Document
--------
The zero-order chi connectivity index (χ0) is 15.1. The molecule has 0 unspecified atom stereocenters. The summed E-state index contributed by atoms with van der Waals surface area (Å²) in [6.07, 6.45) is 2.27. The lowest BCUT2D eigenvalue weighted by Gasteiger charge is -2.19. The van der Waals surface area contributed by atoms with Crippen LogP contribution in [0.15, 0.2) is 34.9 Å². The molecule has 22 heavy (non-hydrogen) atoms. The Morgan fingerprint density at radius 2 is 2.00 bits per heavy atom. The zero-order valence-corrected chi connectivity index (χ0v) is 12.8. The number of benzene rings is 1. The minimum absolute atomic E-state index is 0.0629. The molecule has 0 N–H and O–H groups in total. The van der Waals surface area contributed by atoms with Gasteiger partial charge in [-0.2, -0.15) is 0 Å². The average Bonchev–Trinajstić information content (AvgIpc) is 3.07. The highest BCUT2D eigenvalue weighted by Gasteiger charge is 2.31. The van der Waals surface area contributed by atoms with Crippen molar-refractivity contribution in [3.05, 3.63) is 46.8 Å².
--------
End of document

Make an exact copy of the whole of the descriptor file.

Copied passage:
The zero-order chi connectivity index (χ0) is 15.1. The molecule has 0 unspecified atom stereocenters. The summed E-state index contributed by atoms with van der Waals surface area (Å²) in [6.07, 6.45) is 2.27. The lowest BCUT2D eigenvalue weighted by Gasteiger charge is -2.19. The van der Waals surface area contributed by atoms with Crippen LogP contribution in [0.15, 0.2) is 34.9 Å². The molecule has 22 heavy (non-hydrogen) atoms. The Morgan fingerprint density at radius 2 is 2.00 bits per heavy atom. The zero-order valence-corrected chi connectivity index (χ0v) is 12.8. The number of benzene rings is 1. The minimum absolute atomic E-state index is 0.0629. The molecule has 0 N–H and O–H groups in total. The van der Waals surface area contributed by atoms with Gasteiger partial charge in [-0.2, -0.15) is 0 Å². The average Bonchev–Trinajstić information content (AvgIpc) is 3.07. The highest BCUT2D eigenvalue weighted by Gasteiger charge is 2.31. The van der Waals surface area contributed by atoms with Crippen molar-refractivity contribution in [3.05, 3.63) is 46.8 Å².